16 – The man who had received the five talents went at once and put his money to work and gained five more.
17 – So also, the one with the two talents gained two more.
18 – But the man who had received the one talent went off, dug a hole in the ground and hid his master’s money.
19 – After a long time the master of those servants returned and settled accounts with them.
20 – The man who had received the five talents brought the other five. ‘Master,’ he said, ‘you entrusted me with five talents. See, I have gained five more.’
21 – His master replied, ‘Well done, good and faithful servant! You have been faithful with a few things; I will put you in charge of many things. Come and share your master’s happiness!’
22 – The man with the two talents also came. ‘Master,’ he said, ‘you entrusted me with two talents; see, I have gained two more.’
23 – His master replied, ‘Well done, good and faithful servant! You have been faithful with a few things; I will put you in charge of many things. Come and share your master’s happiness!’
24 – Then the man who had received the one talent came. ‘Master,’ he said, ‘I knew that you are a hard man, harvesting where you have not sown and gathering where you have not scattered seed.
25 – So I was afraid and went out and hid your talent in the ground. See, here is what belongs to you.’
26 – His master replied, ‘You wicked, lazy servant! So you knew that I harvest where I have not sown and gather where I have not scattered seed?
27 – Well then, you should have put my money on deposit with the bankers, so that when I returned I would have received it back with interest.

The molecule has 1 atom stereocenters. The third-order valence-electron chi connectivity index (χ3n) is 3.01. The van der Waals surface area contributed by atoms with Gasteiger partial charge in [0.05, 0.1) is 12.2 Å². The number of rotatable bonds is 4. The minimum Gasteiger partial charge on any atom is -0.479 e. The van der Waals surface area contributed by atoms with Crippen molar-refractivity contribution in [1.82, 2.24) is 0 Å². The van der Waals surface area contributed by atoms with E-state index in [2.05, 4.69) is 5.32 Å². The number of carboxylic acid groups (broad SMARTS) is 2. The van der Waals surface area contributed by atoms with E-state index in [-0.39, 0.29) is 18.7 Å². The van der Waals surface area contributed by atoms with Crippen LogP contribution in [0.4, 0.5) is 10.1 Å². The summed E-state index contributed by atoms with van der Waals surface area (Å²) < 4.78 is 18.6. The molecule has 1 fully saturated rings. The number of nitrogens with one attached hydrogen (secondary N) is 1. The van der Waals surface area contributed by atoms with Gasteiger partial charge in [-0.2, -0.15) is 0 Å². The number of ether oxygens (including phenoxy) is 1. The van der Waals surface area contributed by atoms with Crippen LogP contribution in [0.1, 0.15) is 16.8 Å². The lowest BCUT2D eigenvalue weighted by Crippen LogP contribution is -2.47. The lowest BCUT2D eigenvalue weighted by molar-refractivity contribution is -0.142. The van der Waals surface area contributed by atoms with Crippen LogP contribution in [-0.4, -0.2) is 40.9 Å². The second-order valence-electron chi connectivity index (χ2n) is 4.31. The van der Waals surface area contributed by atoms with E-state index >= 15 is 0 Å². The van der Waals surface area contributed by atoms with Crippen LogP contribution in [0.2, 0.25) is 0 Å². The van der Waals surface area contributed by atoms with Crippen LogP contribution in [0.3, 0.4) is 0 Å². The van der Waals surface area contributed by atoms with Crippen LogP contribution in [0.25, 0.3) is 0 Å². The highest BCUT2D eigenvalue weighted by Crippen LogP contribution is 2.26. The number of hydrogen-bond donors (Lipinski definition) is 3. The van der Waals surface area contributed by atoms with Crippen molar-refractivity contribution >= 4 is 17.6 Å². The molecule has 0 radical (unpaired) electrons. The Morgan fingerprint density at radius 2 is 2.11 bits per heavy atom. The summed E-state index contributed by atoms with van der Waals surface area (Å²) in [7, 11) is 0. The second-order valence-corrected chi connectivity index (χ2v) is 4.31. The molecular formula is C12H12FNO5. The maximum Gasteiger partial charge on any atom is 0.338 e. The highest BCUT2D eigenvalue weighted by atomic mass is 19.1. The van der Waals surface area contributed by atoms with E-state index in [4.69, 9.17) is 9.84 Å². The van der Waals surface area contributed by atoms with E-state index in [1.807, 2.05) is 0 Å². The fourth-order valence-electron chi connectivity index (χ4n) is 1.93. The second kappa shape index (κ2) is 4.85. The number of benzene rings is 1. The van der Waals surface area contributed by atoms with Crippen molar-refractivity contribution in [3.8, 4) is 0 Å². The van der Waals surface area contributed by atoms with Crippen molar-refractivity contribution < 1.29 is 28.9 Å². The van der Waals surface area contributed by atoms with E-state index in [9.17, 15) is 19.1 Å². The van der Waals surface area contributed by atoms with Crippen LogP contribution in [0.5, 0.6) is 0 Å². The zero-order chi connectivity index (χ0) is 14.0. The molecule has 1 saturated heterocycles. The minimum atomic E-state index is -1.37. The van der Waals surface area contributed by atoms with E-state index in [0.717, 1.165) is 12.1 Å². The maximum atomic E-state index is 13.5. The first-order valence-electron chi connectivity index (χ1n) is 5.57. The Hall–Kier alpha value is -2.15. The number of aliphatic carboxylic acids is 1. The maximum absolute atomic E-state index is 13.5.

28 – ‘Take the talent from him and give it to the one who has the ten talents.
29 – For everyone who has will be given more, and he will have an abundance. Whoever does not have, even what he has will be taken from him.
30 – And throw that worthless servant outside, into the darkness, where there will be weeping and gnashing of teeth.’


Iroquois Stewardship

In our every deliberation we must consider the impact of our decisions on the next seven generations.
– From the Great Law of the Haudenosaunee (Six Nations Iroquois Confederacy)


Buddhist Stewardship

From the Dalai Lama

Peace and the survival of life on earth as we know it are threatened by human activities that lack a commitment to humanitarian values. Destruction of nature and natural resources results from ignorance, greed and lack of respect for the earth’s living things.
Our ancestors viewed the earth as rich and bountiful, which it is. Many people in the past also saw nature as inexhaustibly sustainable, which we know is the case only if we care for it. It is not difficult to forgive destruction in the past that resulted from ignorance. Today, however, we have access to more information, and it is essential that we reexamine ethically what we have inherited, what we are responsible for, and what we will pass on to coming generations.
As people alive today, we must consider future generations: a clean environment is a human right like any other. It is therefore part of our responsibility towards others to ensure that the world we pass on is as healthy, if not healthier, than we found it.

Donald Swearer

Historically, in Asia and increasingly in the West, Buddhists have situated centers of practice and teaching in forests and among mountains at some remove from the hustle and bustle of urban life.
The Buddha’s own example provides the original impetus for such locations: “Seeking the supreme state of sublime peace, I wandered… until… I saw a delightful stretch of land and a lovely woodland grove, and a clear flowing river with a delightful forest so I sat down thinking, ‘Indeed, this is an appropriate place to strive for the ultimate realization of… Nirvana’ ” (Ariyapariyesana Sutta, Majjhima Nikaya).